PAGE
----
A photographer heads to Moab for a dose of winter solitude to find thrill-seeking BASE jumpers in a perfect light
It was too good to pass up. A break in the winter’s arctic chill had presented a perfect opportunity to spend a quiet weekend in Moab, Utah − so I took it. With a plan to mountain bike and photograph the legendary landscape, I hopped into my 1987 Sky Blue Vanagon and arrived in Moab late on a February night.
Despite the warm daytime temperatures, the night air was chilly and crisp while a full moon revealed a fresh layer of snow clinging to the ground. The contrasting lights and darks under the silvery moonlight were intoxicating, a dreamy sight as I retired into the back of my van to await morning.
First things first
Rising early for a solo bike ride, I caught the setting moon just at the light of dawn. By the time I had arrived back to the van, my biking buddy, Aaron, had arrived from Durango, Colorado.
As we prepared to set out for the Captain Ahab Trail, I watched a solo BASE jumper land near the trailhead. As he gathered his parachute, I approached and excitedly asked if he would be in the area the next day. And, if so, would he be willing to take a photographer − me − with him? To my delight, he introduced himself as Jake and said he would be visiting a favorite “exit point” (a jump-off spot on a cliff) the next morning. And he graciously agreed to allow me to tag along. Sweet!
After a day of mountain biking with Aaron I took a solo hike to the exit point to assess the situation for taking photos. I wanted to be prepared for the next day, but also look like I knew what I was doing! On the hike I learned that in addition to camera gear, I would need to haul an array of climbing equipment.
Time to exit
The next morning, I met up with Jake and another jumper named Mick who just happened to be there at the same time. Mick set out a wind flag. It danced in rhythm to the wind gusts, instilling some doubt as to whether a jump was possible. Regardless, the jumpers tossed gear on their backs and began the 1,500-foot climb to the exit point. I followed close behind.
The efficient nature of BASE jumping became increasingly apparent during the hike as I considered the weight of my gear compared to the jumpers’ lightweight parachutes. If the conditions were safe enough to jump, they would sail back to the trailhead in moments, whereas I would be taking the long way down lugging heavy equipment.
Safety was foremost on their minds, though. They were looking forward to the jump but knew hiking back down was a real possibility. My nervousness faded, however, during discussions about safety and the factors affecting their ability to execute a jump.
Doing the right thing
Then, with a sudden turn, Mick and Jake slipped off the main trail through a twist of juniper as though it were a magical doorway into another world.
“Don’t step on that crusty soil,” Mick said to Jake. “Always look for a way around…on the rock.” Their footsteps were mindful to avoid anything that would leave more than a hint of their presence. Were they trying to avoid followers and keep this area to themselves?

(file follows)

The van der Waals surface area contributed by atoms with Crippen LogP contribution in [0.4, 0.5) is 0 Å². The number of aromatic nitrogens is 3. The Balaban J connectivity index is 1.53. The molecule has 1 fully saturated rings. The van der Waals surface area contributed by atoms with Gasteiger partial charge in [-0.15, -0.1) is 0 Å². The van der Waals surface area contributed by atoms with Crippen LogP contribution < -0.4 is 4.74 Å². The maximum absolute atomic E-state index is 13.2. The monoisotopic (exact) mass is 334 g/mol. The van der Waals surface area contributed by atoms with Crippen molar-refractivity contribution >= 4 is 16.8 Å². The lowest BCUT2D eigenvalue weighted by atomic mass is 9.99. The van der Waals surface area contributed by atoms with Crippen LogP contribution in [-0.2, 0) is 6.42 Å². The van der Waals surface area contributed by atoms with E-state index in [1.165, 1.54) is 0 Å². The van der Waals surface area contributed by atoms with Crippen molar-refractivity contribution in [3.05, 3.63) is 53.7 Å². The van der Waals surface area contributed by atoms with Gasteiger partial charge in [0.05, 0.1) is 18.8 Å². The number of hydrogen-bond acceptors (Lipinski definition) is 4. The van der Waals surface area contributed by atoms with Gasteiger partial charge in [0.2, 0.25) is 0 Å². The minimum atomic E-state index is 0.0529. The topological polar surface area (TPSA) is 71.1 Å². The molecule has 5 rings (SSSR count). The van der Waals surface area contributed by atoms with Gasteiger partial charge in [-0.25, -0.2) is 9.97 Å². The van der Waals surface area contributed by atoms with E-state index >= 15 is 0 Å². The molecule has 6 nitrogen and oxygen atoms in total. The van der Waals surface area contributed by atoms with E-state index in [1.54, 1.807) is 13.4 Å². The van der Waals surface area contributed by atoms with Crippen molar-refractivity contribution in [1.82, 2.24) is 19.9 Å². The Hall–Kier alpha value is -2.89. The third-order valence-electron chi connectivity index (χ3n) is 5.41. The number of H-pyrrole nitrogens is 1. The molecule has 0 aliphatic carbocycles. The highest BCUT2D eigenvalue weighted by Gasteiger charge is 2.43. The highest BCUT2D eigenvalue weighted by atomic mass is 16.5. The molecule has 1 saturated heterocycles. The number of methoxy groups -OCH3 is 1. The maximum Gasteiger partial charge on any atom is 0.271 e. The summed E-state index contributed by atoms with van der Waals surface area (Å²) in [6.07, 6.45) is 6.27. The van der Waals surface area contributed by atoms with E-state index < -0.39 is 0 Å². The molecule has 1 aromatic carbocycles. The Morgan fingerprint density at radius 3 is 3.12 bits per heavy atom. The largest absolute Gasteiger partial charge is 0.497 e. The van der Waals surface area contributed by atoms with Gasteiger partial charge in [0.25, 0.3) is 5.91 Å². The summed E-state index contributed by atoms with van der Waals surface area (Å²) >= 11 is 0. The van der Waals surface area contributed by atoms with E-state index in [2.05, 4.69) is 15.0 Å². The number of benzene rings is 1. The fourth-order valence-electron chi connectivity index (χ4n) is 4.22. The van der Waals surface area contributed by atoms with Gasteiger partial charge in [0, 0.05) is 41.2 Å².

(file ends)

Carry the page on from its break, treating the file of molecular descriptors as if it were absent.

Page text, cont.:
I don’t think so. Their careful side-stepping stemmed from a true respect for the land – an almost ironic divergence from the extremity of their sport and an “adrenaline junky” typecast. They were intent on avoiding the cryptobiotic soil, a biological soil crust thousands of years in the making. It seems that every sport has its bad apples, but these practitioners hold high values for the environment and work at Leave No Trace ethics.
At the end of our climb, I set up my camera equipment. Mick and Jake candidly discussed factors which could lead to a fatality. The BASE jumpers checked each other’s gear for safety, the condition of the exit and the wind. Then they checked again, while offering another tease about me being solidly roped to a rock anchor. But teasing aside, they were methodical and precise and considerate of my safety.
I rappelled to a good position as a quiet pause swept over the scene — even the gentle breeze fell silent. The first jumper’s footsteps toward the exit made no sound. My rapid camera shutter broke the silence before the first parachute deployed with an impressive “pop” that could be heard echoing off the canyon walls. Suddenly it was as though the entire earth exhaled, gently accepting the first jumper to the ground moments later.
The same scenario with no less magnitude played out a second time, leaving this solo photographer reveling in the moment. It was easy to appreciate the beauty of it all – regardless of how one can relate to the sport.
Purely for the fun of it
Returning to the parking lot, I was surprised to find that the jumpers had quietly disappeared. Although they may be thrill-seekers, they were not seeking fame. Perhaps they knew that this humble photographer wouldn’t make them famous anyway.
Famous or not, the BASE jumpers left an impression on me, not solely because of their extreme sport. Their high regard for the environment and respect for safety was reassuring to this fellow adventurer.
Inspired, I spent the remainder of the day hiking without a soul in sight. But that’s another story.
ROBERT STUMP is an outdoor enthusiast, photographer and writer outside of his normal job based in Cortez, Colorado. His outdoor pursuits usually involve skis, a mountain bike, or a rope, and on the rare occasion, all three.